Perplexed by Control Panel Builds

Should Our Reader Bring Its Building Jobs Back In-House or Do Custom One-Off Builds? Our Experts Give Their Advice

By Control Design Staff

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A few months ago, you printed a column about a material handling system builder that brought its panel building jobs back in-house. We've been thinking about that, too, for similar reasons. We're trying to either bring it all back so we get the benefits of volume, or just do the custom, one-off builds that have more complexity, but high value and high importance to be perfect.  I'm sure we're not alone. Anybody have some ideas, experiences to share about this?

—From April '13 Control Design

SEE ALSO: Control Panel Build More Efficient In-House

Answers

Seek Out Specialists
The question of whether to build panels in-house or outsource them is part of the reason why we exist. Our customers are very good at building machines, conveyors and other equipment, often with some assistance from system integrators (SIs). However, they usually don't have the manufacturing expertise to build panels. So, they frequently outsource the panel building and PLC programming to us; the SIs do more programming and test them here; and then they're shipped to the builders or into the field for installation and more testing.

People have been going back and forth about how to justify the costs of panel building for 20 years, but it can require many engineering or programming skills that are different than what a particular machine builder might have. Many builders outsource panel building and PLCs because they aren't big enough to do it routinely on their own, or they have to meet a certain schedule, or they got burned in the past when they tried to do it in-house. A raw comparison can make the in-house route look attractive. However, the costs of punching holes, making sure designs and panels conform to UL and other standards, testing and other tasks can really add up if you're not doing them all the time.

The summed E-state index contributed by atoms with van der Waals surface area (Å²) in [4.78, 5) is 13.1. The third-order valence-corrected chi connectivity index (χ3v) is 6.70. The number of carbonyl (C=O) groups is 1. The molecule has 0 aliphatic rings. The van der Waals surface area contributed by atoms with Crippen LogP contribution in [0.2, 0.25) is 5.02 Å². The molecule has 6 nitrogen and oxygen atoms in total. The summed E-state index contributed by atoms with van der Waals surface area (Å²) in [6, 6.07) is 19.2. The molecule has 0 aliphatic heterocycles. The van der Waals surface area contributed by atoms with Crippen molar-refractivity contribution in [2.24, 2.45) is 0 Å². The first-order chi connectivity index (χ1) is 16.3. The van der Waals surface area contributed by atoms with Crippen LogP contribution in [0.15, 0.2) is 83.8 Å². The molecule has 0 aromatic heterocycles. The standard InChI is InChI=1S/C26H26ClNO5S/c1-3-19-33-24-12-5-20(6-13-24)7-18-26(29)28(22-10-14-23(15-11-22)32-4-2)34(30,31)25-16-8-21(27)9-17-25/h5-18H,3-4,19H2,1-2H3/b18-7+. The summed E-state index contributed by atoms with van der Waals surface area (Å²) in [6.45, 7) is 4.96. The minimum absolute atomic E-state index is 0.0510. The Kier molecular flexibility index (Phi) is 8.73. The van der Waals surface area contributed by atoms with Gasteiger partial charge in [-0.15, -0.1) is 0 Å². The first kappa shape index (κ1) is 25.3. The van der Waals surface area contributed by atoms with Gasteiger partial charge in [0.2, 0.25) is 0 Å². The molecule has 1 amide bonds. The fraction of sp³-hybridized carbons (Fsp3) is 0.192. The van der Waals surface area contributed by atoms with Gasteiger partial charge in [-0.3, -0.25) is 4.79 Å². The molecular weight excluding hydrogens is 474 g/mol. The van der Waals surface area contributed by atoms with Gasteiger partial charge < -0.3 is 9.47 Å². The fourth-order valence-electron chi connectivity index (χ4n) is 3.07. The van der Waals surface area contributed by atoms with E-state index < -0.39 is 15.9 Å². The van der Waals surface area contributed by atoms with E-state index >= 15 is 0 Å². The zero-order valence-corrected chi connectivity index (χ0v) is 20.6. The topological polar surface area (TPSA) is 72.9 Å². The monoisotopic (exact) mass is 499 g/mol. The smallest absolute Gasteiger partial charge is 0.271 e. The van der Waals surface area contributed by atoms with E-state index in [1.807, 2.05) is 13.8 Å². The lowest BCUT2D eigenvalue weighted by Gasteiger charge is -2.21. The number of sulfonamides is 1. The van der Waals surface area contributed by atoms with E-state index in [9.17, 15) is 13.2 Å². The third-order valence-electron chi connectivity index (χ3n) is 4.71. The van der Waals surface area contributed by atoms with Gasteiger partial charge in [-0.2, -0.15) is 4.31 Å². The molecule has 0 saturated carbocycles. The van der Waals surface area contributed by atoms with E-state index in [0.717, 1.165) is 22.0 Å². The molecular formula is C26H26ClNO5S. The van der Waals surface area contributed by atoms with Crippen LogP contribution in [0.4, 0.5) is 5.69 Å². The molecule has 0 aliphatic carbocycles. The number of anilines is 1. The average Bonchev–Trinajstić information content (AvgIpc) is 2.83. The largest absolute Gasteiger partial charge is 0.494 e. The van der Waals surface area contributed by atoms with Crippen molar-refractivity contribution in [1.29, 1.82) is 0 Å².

Overall, we see more outsourcing of panels coming to us now because we have the everyday expertise and machines to do it faster and with better quality. We have the CNC metalworking machines and powder-coating equipment that a lot of builders and SIs don't have. I think we're doing more work outsourced to us because many machine builders are in more specialized niches, and so it's a better decision to outsource.

To decide whether to build a panel in-house or outsource it, you have to look at the project's true material and labor costs. If you think it's not that hard to do it yourself, then check out the tools and time you're going to have to invest. If you're going to tie up resources to build a panel, you also have to consider whether it's worth for you to be taken away from building your core-competency machines, which are probably a lot more profitable.

It's true that panel building is getting easier with PLCs that are simpler to program and use, terminal blocks that are quicker to install and have more accessories, and with pre-fabricated cordsets and wire management solutions. However, panels must still comply with U.S. National Electrical Code requirements like NFPA Standard 70, which requires securing UL or other third-party testing and listings, and that can be another barrier to freelance panel building.

Ken Schultze,
engineering manager
Easter-Owens

Be Sure About This
We constantly deal with this from a perspective of 1) pulling in high-volume panel builds that might be being built for ABB at a third-party extension of ABB's manufacturing, and 2) helping a good customer improve profitability, quality and aftermarket support by having ABB provide the panel.

Moving panel business from a subcontractor in house is no small task, and it's not for the weak of heart. Bringing panel business in house is a large organizational commitment that will require a cross-functional team and managerial commitment from all areas of your business, including sales, marketing, engineering, production, operational excellence, IT support and finance. If company middle management have divergent goals from your panel project, it will make the project more difficult than necessary. Following a product development process and narrowing the process scope to the specific needs of the project is important. A critical aspect of evaluating the project viability of moving it in house is knowing how your panel builder contracts have been set up and, do you, as the buyer, own all engineering, including panel layouts, bills of material and metal-fabrication drawings? Knowing this up front will allow you to know if you are localizing manufacturing, or developing a product.

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